Why Does Puberty Trigger Us To Stop Growing? New Study Sheds Light

Young Girl Puberty

Recent research has identified a potential trigger for growth cessation in fruit flies, with implications for understanding human development. The study, focusing on the role of the steroid hormone ecdysone, suggests that growth stops not due to body size but due to a self-regulatory switch in the gland producing the hormone.

All animals start out as a single-celled organism and then start growing. At some point, of course, they need to stop getting bigger, but the process by which this happens is poorly understood. 

New research from Alexander Shingleton at the University of Illinois Chicago and colleagues identifies a potential trigger that makes fruit flies stop growing, which has implications for understanding human development. The research is published in the Proceedings of the National Academy of Sciences

Understanding Growth Cessation in Humans and Fruit Flies

In humans, the body’s signal to stop growing happens around puberty, though it takes several more years before growth actually ceases. It is important to better understand this process in part because of recent changes in how children experience puberty. 

“We know that the onset of puberty is getting younger and younger. But in order to understand why something is changing, you need to understand how it works,” said Shingleton, a professor of biological sciences.  

So the researchers looked at fruit flies, which undergo the equivalent of puberty when they metamorphose from larvae into adults. The theory among many biologists has been that a larva stops growing when it reaches a certain body size, which triggers it to start the process of becoming an adult. Other insects do this, such as the kissing bug, which uses a “stretch receptor” in its abdomen to monitor its size, Shingleton explained.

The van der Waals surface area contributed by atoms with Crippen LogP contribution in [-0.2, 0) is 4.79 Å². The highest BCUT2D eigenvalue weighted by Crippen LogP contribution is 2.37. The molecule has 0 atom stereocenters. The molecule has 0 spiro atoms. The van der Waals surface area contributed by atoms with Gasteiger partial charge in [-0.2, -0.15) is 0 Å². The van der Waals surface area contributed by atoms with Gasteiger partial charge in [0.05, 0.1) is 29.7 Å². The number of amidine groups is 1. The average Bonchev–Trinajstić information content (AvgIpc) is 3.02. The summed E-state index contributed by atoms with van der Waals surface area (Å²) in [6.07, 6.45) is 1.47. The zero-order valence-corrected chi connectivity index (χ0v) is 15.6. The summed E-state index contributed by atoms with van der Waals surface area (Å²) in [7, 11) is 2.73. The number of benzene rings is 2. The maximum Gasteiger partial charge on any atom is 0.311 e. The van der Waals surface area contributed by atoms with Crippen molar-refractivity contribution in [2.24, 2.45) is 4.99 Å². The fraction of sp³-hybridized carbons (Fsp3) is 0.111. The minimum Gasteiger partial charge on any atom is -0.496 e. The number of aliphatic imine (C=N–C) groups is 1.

Discovering the Trigger for Growth Cessation in Fruit Flies

But Shingleton and his coauthors weren’t convinced that fruit flies were using such a mechanism. They hypothesized that it had something to do with a steroid hormone involved in fruit fly growth called ecdysone, which is similar to estrogen and testosterone in humans.  

The researchers used a mathematical model to explore their idea. The model showed that body size is not the trigger that causes a fruit fly to stop growing. Instead, a “stop growing” switch is triggered by the gland that makes ecdysone. In the larval stage, that gland receives lots of nutritional information that helps it decide how to regulate ecdysone production. But once ecdysone reaches a certain level, the gland no longer needs that nutritional information to make decisions and starts regulating itself. 

The researchers believe this switch from needing nutritional information is what triggers the fruit fly to stop growing. “It’s not that the fly is measuring itself in a direct way,” Shingleton said.  

He’d like to see similar studies done on mammals, which could shed more light on the growth-stopping process in humans. But Shingleton suspects that the fruit fly experience is related to ours, given that both involve similar steroid hormones and both fruit flies and humans convey nutritional information via insulin

Reference: “A dynamical model of growth and maturation in Drosophila” by John J. Tyson, Amirali Monshizadeh, Stanislav Y. Shvartsman and Alexander W. Shingleton, 28 November 2023, Proceedings of the National Academy of Sciences.
DOI: 10.1073/pnas.2313224120

The other researchers on the project are UIC undergraduate student Amirali Monshizadeh, John Tyson at Virginia Tech, and Stanislav Shvartsman at Princeton.

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